Osvaldo Ozuna, 27, collects carts and baskets and then sanitizes them at Trader Joe's, a grocery store in Santa Monica, California, on July 18 , 2020. Ozzy is DACA recipient and an essential worker at Trader Joe's, a grocery chain, but his true passion is filmmaking.
Osvaldo Ozuna, 27, is a Mexican-American filmmaker born in Ensenada, Baja California, Mexico. At age ten, his family made the difficult decision to immigrate to the United States due to the lack of financial and educational opportunities. Although Ozzy works at Trader Joe’s to pay the bills his true passion is film making. Santa Monica College selected his first film, MUÑECAS, for production. While he was finishing the film, his sister was deported, and three nephews and one niece came to live with Ozzy and his parents. He took them under his wing and helped them to emotionally recover from the traumatic event. He also works to foster their creativity and helps them with their schoolwork. MUÑECAS became a success, and went on to win several awards in the midst of a divisive political climate on immigration. Now, Ozuna is finishing his second film, called INK.
-According to recent L.A. County Department of Public Health reports, Latino residents are more than twice as likely as white residents to contract the virus.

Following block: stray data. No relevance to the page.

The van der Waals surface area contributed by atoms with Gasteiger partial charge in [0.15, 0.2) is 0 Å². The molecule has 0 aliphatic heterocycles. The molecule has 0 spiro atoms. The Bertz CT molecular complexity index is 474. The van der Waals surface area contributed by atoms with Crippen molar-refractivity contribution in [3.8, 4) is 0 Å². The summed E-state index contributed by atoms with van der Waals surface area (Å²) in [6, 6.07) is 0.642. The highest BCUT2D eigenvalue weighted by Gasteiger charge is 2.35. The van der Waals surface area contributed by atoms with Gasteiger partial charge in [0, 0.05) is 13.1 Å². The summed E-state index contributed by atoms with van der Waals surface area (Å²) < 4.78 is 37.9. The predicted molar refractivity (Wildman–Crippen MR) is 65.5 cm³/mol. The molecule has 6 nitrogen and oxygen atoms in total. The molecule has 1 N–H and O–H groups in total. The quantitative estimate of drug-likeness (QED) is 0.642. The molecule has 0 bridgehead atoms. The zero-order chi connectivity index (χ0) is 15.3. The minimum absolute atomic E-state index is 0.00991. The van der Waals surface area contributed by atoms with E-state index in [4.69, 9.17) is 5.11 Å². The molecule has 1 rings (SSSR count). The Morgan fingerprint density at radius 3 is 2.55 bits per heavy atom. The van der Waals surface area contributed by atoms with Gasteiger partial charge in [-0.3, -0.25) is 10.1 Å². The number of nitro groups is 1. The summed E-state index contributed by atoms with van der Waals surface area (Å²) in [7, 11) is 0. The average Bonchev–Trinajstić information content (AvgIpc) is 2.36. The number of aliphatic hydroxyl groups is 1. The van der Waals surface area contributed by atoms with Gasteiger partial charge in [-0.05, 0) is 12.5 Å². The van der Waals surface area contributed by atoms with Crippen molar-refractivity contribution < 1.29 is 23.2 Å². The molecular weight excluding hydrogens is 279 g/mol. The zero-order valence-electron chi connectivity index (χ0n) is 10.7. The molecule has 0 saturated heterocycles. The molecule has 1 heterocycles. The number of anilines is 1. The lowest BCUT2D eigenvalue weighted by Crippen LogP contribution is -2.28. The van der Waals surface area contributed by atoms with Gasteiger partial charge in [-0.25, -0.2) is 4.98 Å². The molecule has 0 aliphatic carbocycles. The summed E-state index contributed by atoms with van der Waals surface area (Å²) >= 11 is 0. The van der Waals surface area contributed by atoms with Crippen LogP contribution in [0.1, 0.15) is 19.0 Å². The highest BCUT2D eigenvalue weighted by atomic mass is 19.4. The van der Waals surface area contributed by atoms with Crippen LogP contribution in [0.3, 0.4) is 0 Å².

“All that experience with feeling like I didn’t truly belong with the Mexican culture, the Mexican-America culture, or especially the America culture, because of who I was, it made me a very observant and introverted person. It created an interest in me in trying to figure out what identity is and what role culture has in shaping our identity and who we become.”
“When DACA happened, it was a big boost. Prior to DACA, I was working at a couch factory. It was the only thing I could get with no documents. It was working long hours less than minimum wage and just being treated like a work animal.”
“That’s when I realized, a lot of us DACA recipients, our car